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  • #106220

    Henry Brown
    Participant

    Title: A Call to Action: Improving First-Level Supervision of Federal Employees. a study from Merit Systems Protection Board (MSPB)

    Executive Summary

    Federal supervisors are the nexus between Government policy and action and the link between management and employees. They ensure that the decisions made by the President and Congress are implemented through the information and services provided by employees to the American public. Organizational research consistently demonstrates that supervisory proficiency is a major determinant of individual and organizational performance and employee motivation, engagement, and retention. However, numerous studies conducted over the past three decades by both Federal agencies and nonprofit organizations have concluded that there is a strong need to improve the effectiveness of Federal first-level supervisors. Although there has been some overall improvement in employees’ perceptions of their supervisors’ performance in recent years, our research shows that many supervisors continue to demonstrate levels of supervisory skill substantially lower than what is needed to effectively engage employees and manage their performance.

    In this report by the U.S. Merit Systems Protection Board (MSPB), we identify and discuss specific needs for improvement in the selection, development, guidance, and management of Federal first-level supervisors. Our analysis is based on the results of the 2007 Merit Principles Survey, past studies of first-level supervisors by MSPB and others, and additional research we have conducted. Following our findings, we offer our recommendations to address each area identified for improvement. Some of those recommendations are new; others have appeared in previous MSPB reports or been made previously by other organizations. Not all of our recommendations will work for all agencies. We call upon each agency to select those recommendations that can be aligned with their goals, business strategies, and organizational cultures and act to meet the challenge of equipping its supervisory workforce to engage employees and achieve high performance. Because first-level supervisors play a vital role in the success of every Federal agency, investments in the improvement of supervision could yield enormous positive returns through improved workforce productivity and performance.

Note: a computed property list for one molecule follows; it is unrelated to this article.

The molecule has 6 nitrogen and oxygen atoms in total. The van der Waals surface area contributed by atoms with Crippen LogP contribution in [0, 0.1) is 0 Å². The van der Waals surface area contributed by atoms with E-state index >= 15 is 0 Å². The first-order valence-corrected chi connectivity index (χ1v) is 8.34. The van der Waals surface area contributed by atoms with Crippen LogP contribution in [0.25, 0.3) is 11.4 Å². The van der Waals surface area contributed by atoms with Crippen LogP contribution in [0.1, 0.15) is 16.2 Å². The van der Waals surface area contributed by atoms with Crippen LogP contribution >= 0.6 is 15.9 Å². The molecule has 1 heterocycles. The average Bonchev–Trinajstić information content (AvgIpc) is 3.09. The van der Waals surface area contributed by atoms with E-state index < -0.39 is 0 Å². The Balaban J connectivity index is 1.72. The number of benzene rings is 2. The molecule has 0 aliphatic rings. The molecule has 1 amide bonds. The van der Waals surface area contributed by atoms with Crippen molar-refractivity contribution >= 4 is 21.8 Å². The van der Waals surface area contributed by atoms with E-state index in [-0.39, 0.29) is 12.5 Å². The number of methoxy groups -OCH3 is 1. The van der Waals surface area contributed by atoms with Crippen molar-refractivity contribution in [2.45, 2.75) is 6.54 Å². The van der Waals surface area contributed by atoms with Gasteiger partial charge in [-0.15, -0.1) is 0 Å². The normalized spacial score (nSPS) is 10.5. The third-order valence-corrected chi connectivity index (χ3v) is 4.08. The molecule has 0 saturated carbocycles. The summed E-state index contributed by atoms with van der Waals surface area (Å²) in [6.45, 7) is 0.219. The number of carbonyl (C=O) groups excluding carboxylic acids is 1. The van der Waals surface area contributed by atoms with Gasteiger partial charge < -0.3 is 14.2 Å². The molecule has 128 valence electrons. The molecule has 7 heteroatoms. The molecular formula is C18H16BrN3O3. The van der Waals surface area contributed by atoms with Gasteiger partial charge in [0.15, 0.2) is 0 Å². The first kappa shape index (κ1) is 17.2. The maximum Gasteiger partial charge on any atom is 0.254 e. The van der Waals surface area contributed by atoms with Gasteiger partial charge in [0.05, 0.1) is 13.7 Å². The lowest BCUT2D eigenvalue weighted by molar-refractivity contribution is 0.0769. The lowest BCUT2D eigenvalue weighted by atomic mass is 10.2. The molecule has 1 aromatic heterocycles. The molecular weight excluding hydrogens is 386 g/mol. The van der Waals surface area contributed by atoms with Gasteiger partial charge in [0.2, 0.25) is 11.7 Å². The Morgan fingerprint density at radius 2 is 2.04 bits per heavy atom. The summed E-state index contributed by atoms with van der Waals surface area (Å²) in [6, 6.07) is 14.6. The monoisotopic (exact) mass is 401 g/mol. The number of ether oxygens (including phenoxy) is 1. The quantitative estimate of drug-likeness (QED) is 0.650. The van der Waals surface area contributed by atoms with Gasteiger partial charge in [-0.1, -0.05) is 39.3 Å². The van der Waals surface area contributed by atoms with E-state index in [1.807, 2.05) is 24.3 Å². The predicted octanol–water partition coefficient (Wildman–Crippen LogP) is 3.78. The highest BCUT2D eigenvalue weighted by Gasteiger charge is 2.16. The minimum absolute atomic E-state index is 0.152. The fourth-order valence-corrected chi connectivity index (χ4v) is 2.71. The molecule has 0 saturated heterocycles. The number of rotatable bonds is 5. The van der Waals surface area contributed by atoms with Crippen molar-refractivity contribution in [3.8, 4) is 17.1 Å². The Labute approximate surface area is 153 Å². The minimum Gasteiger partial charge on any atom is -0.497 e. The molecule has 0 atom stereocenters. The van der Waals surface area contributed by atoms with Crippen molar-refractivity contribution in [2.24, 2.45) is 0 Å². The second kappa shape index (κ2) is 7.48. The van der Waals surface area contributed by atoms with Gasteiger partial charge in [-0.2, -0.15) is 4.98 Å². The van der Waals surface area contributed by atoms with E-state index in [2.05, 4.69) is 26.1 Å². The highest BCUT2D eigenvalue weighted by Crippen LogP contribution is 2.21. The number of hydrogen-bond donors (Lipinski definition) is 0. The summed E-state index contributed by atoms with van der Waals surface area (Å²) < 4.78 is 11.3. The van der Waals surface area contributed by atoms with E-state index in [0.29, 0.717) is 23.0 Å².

• #106222

    Henry Brown
    Participant

    Press Release from MSPB

    NEW MSPB REPORT EXAMINES EFFECTIVENESS OF FIRST-LEVEL SUPERVISORS

    In a newly released report, “A Call to Action: Improving First-Level Supervision of Federal Employees,” MSPB examines the how the Federal Government selects, develops, and manages its first-level supervisors. The report is based on survey data from Federal supervisors and employees, review of supervisory job announcements, and analysis of statistical data.

    The need for effective first-level supervisors has long been recognized. However, MSPB found that Federal agency practices in four critical areas—selection, training and development, guidance and support, and accountability—may be contributing to less-than-optimal supervision. For example, when filling supervisory positions, Federal agencies often provide minimal or no information about supervisory responsibilities in job advertisements; give insufficient weight to “people management” skills; or use ineffective assessment methods to gauge those skills and refer candidates. In addition, many Federal supervisors reported that their training and development has been inadequate, and that they do not receive the information, support, or feedback they need to discharge their day-to-day responsibilities effectively.

    As Chairman Grundmann stated, “First-level supervisors, as the link between leadership and front-line employees, are the nexus between Government policy and agency action. First-level supervisors are also indispensable to employee engagement and workplace fairness. Therefore, Federal agencies cannot afford to leave the success of their first-level supervisors to chance. Fortunately, there are specific measures that every agency can take to improve the effectiveness of first-level supervisors. But the first and most important step is for agency leaders to recognize that first-level supervisors are, first and foremost, supervisors—and that they should pay special attention to how they select and develop employees for this role.”

    The report outlines measures to strengthen the management of Federal supervisors, from initial hiring to accountability. Recommendations are directed to the full range of organizations and individuals who play a role in first-level supervision, including Federal agencies, Federal supervisors, and applicants and employees considering supervision in the Federal Government as a career option.

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